Pope, meanwhile, is as wildly impulsive as ever. Upon a tip from a mysterious man in the episode’s opening scene (possibly his dad?), he—in the episode’s one big action/suspense sequence—enlists both Deran and J to help him steal a safe full of money from a construction business. This robbery, however, is off the books, not one sanctioned by Smurf. It does, however, offer J an opportunity to come through at a critical juncture, when he cuts through a wire in order to fit the safe through a hole in the wall—a coming-through-in-the-clutch gesture that Pope remembers when, in the aftermath of the theft, he defends J against Deran’s insults against him. (Another sign of the way Deran feels his manhood challenged with J around: his refusal to buckle under Pope’s pressure and saying, “Thank you, J, for having some genuine balls.”) There’s another secret criminal job in “Stay Close, Stick Together”: In Mexico, even as Craig is recuperating from his gunshot wound, he still can’t help but do some drug-running for Marco (Joseph Julian Soria), Lucy’s brother, smuggling drugs across the Mexican border (in a burrito, no less) for a huge payday. Baz initially reacts to this with extreme consternation, but it appears even he, the ostensibly responsible one, is still susceptible to the immediate joys of the big score, as evidenced in that smile on his face after Craig shows him the money he earned from the job.
All this criminal activity under Smurf’s nose can’t bode well for the iron grip she currently has over her clan. Ellen Barkin continues to play the role with a potent mixture of toughness and tenderness, but one suspects that we haven’t yet seen her really bear her talons. After all, the Smurf of David Michôd’s 2010 film eventually revealed her true colors by turning against the film’s J, exuding no shame at all in ordering a hit on him. Series creator Jonathan Lisco’s Smurf seems fully capable of a similar kind of ruthlessness. Animal Kingdom is showing hints of a slow-motion collapse-of-family arc. For now, though, Smurf still has the upper hand, shown not only by the tremulousness in Deran’s voice when he calls her “Mom,” and but also the final scene of Pope crawling into bed with her while she sleeps. Even for a live wire like Pope, as Norman Bates famously said in Psycho, “a boy’s best friend is his mother.”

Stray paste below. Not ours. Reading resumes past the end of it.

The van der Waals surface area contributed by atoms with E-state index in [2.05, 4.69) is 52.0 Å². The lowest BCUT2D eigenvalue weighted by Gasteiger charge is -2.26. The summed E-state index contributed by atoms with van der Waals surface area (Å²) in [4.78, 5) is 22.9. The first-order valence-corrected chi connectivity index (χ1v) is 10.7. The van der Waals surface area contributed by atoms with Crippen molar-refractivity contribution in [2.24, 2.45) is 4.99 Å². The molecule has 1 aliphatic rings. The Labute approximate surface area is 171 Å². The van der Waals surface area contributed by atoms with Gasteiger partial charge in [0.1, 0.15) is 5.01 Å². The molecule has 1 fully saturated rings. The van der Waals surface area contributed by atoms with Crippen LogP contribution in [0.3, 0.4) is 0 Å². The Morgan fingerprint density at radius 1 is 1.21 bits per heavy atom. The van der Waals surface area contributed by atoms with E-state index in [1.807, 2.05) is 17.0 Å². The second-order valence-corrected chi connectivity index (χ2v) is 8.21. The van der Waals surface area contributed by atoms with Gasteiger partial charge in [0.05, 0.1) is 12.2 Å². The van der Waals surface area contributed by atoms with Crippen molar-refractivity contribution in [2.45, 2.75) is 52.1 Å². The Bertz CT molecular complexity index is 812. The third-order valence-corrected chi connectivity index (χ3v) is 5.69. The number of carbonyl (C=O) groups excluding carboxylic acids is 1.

- J’s girlfriend Nicky’s (Molly Gordon) father (C. Thomas Howell) turns out to be a Navy officer, one with a hard-ass streak who nevertheless asks J how his daughter is doing because “she doesn’t really talk to me.” If he’s willing to be tough on J, however, one can only imagine how much harder he’ll come down on Pope if all those lingering glances he exchanges with Nicky lead to anything.
- Also, regarding J and Nicky, I’m sure Nicky is now mighty confused as to why J would steal from her the stolen-though-she-doesn’t-know-it-yet watch he gave her as a gift and then return it. I look forward to the confrontation in the next episode, assuming it’s forthcoming. Surely J can’t hide all the criminal activity he’s witnessing from her forever.
- Building on Smurf’s brief flashback in the previous episode, Smurf admits to J as she tries to convince him to stay that her own mother was also a junkie. How this has shaped her into the person she is now is something I hope Lisco will reveal over the next few episodes.
- A hint is tossed just before Deran and J’s underwater challenge of an imminent surfing competition. Perhaps that, instead of another violent crime, will become a focal point of a future episode.